The following is an excerpt from Jonathan Amos | February 19, 2017 | BBC.com |
It is being billed as the biggest single Arctic research expedition ever planned.
Germany is going to sail its 120m-long research vessel, the Polarstern, into the sea-ice at the top of the world and just let it get stuck so it can drift across the north pole.
The 2,500km (1,550-mile) trip, to begin in 2019, is likely to take a year.
Researchers hope to gather valuable new insights on the region where Earth's climate is changing fastest.
Last month the extent of Arctic sea-ice was the lowest ever recorded for a January (during the satellite era), with temperatures several degrees above the long-term average.
Prof Markus Rex will lead the so-called MOSAiC project:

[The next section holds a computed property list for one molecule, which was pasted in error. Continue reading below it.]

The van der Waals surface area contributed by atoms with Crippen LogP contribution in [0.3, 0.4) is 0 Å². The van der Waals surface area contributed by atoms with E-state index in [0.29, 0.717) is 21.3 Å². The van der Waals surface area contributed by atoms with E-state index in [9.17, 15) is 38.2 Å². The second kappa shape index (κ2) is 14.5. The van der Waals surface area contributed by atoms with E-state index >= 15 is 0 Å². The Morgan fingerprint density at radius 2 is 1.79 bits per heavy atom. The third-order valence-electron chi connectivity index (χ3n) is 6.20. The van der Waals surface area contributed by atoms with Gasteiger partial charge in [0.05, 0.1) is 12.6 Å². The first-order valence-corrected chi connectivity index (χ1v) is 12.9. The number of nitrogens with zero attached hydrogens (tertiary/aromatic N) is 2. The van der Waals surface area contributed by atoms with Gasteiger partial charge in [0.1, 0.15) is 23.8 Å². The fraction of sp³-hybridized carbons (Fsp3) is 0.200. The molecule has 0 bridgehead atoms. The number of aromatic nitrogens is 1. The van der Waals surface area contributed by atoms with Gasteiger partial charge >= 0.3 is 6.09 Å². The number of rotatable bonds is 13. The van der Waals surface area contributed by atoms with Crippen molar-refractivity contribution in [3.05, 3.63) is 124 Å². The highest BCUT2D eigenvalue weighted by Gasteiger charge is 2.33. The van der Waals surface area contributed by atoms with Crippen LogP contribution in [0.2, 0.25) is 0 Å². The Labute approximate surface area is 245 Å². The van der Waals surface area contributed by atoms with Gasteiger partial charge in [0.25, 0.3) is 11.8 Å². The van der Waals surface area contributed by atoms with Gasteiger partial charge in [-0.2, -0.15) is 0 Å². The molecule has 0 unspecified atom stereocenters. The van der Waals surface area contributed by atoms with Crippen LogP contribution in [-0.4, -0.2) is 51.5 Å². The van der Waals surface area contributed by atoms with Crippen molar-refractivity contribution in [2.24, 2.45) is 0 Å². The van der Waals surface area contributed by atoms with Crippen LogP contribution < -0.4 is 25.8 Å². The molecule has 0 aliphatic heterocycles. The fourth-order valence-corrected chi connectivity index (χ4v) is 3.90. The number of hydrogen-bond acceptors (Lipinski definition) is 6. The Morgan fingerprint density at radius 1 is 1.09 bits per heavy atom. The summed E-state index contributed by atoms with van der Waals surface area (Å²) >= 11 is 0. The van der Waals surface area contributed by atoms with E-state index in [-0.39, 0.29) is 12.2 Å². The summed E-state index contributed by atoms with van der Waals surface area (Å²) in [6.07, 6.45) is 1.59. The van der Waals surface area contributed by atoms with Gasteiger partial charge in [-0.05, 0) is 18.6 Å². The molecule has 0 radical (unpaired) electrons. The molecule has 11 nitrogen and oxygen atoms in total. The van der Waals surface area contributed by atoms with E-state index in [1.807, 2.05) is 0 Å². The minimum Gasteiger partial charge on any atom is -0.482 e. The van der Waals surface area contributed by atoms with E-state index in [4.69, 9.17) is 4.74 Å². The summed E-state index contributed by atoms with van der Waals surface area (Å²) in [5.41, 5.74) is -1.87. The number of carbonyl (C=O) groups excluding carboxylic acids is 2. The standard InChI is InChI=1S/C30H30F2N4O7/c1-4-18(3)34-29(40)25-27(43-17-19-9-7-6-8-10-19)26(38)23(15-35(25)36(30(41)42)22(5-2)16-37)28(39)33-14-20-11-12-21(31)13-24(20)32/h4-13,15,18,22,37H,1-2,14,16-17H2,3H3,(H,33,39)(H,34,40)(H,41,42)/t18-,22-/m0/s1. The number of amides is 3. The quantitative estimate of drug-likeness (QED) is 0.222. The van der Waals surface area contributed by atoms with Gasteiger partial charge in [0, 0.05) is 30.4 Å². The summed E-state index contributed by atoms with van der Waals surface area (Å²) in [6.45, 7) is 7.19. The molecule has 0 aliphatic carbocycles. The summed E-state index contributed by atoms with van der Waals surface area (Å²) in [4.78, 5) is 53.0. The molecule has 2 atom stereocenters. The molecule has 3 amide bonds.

"The decline of Arctic sea-ice is much faster than the climate models can reproduce and we need better climate models to make better predictions for the future.
"There is a potential that in a few decades the Arctic will be ice free in summer. That would be a different world and we need to know about that in advance; we need to know is that going to happen or will that not happen?
"Prof Rex outlined the plan for the Multidisciplinary drifting Observatory for the Study of Arctic Climate here at the annual meeting of the American Association for the Advancement of Science (AAAS).
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